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With new underground art museum Amos Rex, Helsinki is on pace to become Europe’s next hotspot for artsy travelers. After five years of construction, the Amos Rex’s 2,200-square-meter underground museum now attracts queues on a regular basis. Here is what you need to know about Helsinki’s latest tourist attraction.
What used to be an empty space near Helsinki’s glittering shopping center Kamppi is now filled with seemingly free-flowing, bulbous forms arising from the earth. Passers-by stop in wonder, children play on the curving sides of the looking holes and people with cameras go photo crazy. This odd-looking art installation has truly become one of Helsinki’s top attractions.
Amos Rex is a 10-minute walk from Helsinki’s Central Railway Station. Nearby, you will find museums from modern art to Finnish and foreign classics, as well as Finland’s foremost architect Alvar Aalto’s buildings. The new Library building Oodi is to be opened soon as well, strengthening this capital city’s attractiveness on the world’s design map.
Amos Rex’s exhibition programme extends from experimental contemporary art to 20th-century modernism and ancient cultures. The opening exhibition comes from the Tokyo-based digital art collective teamLab.
Toshiyuki Inoko, the founder of teamLab, said: “We are very excited to have the opportunity to participate in the inaugural exhibition at Amos Rex. Digital technology has allowed art to liberate itself from the physical and transcend boundaries, and we believe digital art can turn the relationship between people in the same space into a positive experience. We will create a digital simulation of water pouring upward in reversed gravity towards the uniquely and beautifully domed ceiling, flowing from this underground space to the skylight above.”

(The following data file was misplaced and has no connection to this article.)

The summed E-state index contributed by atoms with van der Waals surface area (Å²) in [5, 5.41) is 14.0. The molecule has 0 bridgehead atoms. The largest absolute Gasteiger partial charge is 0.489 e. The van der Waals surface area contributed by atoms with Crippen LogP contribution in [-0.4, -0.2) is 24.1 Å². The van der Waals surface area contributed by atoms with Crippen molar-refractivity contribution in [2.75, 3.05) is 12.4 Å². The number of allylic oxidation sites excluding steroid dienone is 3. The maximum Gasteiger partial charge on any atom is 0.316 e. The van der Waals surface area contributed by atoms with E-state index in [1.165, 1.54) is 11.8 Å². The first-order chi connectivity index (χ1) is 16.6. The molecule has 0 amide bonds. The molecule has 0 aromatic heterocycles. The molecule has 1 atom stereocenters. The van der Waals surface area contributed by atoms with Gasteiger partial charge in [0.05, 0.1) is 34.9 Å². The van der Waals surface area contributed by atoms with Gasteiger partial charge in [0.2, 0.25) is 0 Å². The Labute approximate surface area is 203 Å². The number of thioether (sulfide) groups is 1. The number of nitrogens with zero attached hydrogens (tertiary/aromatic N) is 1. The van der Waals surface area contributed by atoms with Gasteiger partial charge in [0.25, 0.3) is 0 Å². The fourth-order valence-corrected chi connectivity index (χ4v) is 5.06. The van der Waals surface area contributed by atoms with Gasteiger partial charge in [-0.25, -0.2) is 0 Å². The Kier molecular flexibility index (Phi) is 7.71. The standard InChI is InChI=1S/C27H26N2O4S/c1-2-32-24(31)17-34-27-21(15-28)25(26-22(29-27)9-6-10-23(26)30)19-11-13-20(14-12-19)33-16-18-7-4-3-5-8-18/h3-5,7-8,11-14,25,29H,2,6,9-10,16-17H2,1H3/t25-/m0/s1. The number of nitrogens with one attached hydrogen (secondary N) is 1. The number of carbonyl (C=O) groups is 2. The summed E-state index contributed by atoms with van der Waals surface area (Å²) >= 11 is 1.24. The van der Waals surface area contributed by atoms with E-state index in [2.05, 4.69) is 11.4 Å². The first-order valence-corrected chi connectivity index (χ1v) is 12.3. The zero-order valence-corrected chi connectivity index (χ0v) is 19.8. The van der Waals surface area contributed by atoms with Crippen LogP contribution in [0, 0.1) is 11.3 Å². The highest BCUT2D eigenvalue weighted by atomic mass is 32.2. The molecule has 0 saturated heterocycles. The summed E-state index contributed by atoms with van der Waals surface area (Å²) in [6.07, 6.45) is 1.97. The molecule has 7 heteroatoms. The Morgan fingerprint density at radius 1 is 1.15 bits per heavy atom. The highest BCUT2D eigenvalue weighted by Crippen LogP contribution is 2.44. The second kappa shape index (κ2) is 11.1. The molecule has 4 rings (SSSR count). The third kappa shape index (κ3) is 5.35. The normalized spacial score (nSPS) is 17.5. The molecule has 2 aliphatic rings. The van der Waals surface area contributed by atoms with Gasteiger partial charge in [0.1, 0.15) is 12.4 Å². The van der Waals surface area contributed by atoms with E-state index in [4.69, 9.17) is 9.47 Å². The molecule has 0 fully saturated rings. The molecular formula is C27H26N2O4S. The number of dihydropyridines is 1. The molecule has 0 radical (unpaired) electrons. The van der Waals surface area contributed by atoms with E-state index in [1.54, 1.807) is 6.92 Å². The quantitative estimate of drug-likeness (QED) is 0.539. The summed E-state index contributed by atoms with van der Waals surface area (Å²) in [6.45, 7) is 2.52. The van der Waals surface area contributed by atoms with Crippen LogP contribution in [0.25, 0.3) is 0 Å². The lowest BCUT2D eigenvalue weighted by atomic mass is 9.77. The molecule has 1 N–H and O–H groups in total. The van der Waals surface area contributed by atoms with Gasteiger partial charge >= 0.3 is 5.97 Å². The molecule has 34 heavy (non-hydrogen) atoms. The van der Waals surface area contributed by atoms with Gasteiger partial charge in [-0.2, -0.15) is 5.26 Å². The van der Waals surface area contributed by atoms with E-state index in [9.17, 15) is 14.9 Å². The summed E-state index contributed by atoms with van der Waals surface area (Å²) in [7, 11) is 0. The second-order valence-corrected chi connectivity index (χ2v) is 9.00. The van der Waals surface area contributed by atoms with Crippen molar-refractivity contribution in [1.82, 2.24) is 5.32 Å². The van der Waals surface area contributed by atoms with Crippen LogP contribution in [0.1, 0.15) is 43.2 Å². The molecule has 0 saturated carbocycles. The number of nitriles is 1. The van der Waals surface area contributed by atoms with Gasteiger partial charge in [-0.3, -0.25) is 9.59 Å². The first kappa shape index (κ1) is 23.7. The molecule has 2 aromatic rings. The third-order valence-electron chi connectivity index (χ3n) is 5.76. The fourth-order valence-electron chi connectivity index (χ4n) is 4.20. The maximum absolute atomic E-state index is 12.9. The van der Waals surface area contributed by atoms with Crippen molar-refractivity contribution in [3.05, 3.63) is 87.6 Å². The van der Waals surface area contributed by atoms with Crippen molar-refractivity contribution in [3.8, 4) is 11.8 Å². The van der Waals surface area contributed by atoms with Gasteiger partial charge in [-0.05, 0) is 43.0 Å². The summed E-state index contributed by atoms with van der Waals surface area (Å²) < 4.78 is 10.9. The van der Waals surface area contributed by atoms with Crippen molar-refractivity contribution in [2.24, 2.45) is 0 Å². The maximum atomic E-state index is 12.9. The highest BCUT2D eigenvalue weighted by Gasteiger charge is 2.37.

teamLab’s exhibition will run until the 6th of January and will be replaced by the Dutch art collective Studio Drift and the 20th-century surrealist René Magritte.
After opening in August, Amos Rex has attracted up to 3,000 visitors per day and has spurred long queues in this Helsinki city center neighborhood – a phenomenon rarely witnessed in front of Finnish museums.
“Naturally, we were hoping that this would be a success, but we wouldn’t have dared to expect anything so wild,” Kai Kartio, Amos Rex museum director, recently told Yle.
The Amos Rex complex is connected to the 1930s Lasipalatsi, “Glass Palace”, one of the functionalist jewels among Helsinki’s treasure trunk of architectural delights. Lasipalatsi’s restoration was a part of the “project Amos Rex” and the interior has been immaculately renovated. Apart from the newly opened art experience in Amos Rex, the building includes half a dozen cafés and restaurants and a stylish 1930s cinema, Bio Rex, with 500 red upholstered seats.
The main entrance to Lasipalatsi and Amos Rex is located off the Helsinki city center’s main avenue, Mannerheimintie, and the admission fee is €18 ($20) for adults and €5 ($6) for students under 30 years old. The museum is closed on Tuesdays but if this happens to be your day of the visit, the Lasipalatsi building itself is worth seeing and you can always admire the bulbous forms creating the ceiling for Helsinki’s giant art bunker – and snap a photo or two.